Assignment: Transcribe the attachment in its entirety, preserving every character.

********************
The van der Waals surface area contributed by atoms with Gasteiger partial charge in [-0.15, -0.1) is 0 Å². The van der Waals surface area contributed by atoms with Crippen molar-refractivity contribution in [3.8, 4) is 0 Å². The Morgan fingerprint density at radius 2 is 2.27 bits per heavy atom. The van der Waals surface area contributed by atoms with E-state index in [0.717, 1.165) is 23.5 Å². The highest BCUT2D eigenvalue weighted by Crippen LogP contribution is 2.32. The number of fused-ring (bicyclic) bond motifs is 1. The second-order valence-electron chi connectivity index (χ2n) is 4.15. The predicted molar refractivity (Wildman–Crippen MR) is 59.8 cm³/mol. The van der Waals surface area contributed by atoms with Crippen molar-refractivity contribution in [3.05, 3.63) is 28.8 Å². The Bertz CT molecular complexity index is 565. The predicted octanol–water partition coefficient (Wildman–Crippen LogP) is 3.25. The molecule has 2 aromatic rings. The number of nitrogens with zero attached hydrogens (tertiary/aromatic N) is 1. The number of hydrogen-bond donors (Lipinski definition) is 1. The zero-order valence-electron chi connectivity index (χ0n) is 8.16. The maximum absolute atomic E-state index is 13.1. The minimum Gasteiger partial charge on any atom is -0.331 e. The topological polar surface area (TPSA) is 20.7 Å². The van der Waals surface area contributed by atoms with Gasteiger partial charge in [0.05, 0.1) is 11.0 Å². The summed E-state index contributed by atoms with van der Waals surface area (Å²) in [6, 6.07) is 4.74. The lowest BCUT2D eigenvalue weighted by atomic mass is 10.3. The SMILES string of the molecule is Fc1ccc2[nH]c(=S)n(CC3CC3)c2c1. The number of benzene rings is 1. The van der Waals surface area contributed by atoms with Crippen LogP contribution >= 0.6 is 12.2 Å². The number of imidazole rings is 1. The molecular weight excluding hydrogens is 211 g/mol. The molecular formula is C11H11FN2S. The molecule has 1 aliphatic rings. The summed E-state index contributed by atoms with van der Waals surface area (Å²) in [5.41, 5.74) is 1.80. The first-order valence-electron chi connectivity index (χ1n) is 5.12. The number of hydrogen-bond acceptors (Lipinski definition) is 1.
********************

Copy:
The van der Waals surface area contributed by atoms with Gasteiger partial charge in [-0.15, -0.1) is 0 Å². The van der Waals surface area contributed by atoms with Crippen molar-refractivity contribution in [3.8, 4) is 0 Å². The Morgan fingerprint density at radius 2 is 2.27 bits per heavy atom. The van der Waals surface area contributed by atoms with E-state index in [0.717, 1.165) is 23.5 Å². The highest BCUT2D eigenvalue weighted by Crippen LogP contribution is 2.32. The number of fused-ring (bicyclic) bond motifs is 1. The second-order valence-electron chi connectivity index (χ2n) is 4.15. The predicted molar refractivity (Wildman–Crippen MR) is 59.8 cm³/mol. The van der Waals surface area contributed by atoms with Crippen molar-refractivity contribution in [3.05, 3.63) is 28.8 Å². The Bertz CT molecular complexity index is 565. The predicted octanol–water partition coefficient (Wildman–Crippen LogP) is 3.25. The molecule has 2 aromatic rings. The number of nitrogens with zero attached hydrogens (tertiary/aromatic N) is 1. The number of hydrogen-bond donors (Lipinski definition) is 1. The zero-order valence-electron chi connectivity index (χ0n) is 8.16. The maximum absolute atomic E-state index is 13.1. The minimum Gasteiger partial charge on any atom is -0.331 e. The topological polar surface area (TPSA) is 20.7 Å². The van der Waals surface area contributed by atoms with Gasteiger partial charge in [0.05, 0.1) is 11.0 Å². The summed E-state index contributed by atoms with van der Waals surface area (Å²) in [6, 6.07) is 4.74. The lowest BCUT2D eigenvalue weighted by atomic mass is 10.3. The SMILES string of the molecule is Fc1ccc2[nH]c(=S)n(CC3CC3)c2c1. The number of benzene rings is 1. The van der Waals surface area contributed by atoms with Crippen LogP contribution >= 0.6 is 12.2 Å². The number of imidazole rings is 1. The molecular weight excluding hydrogens is 211 g/mol. The molecular formula is C11H11FN2S. The molecule has 1 aliphatic rings. The summed E-state index contributed by atoms with van der Waals surface area (Å²) in [5.41, 5.74) is 1.80. The first-order valence-electron chi connectivity index (χ1n) is 5.12. The number of hydrogen-bond acceptors (Lipinski definition) is 1.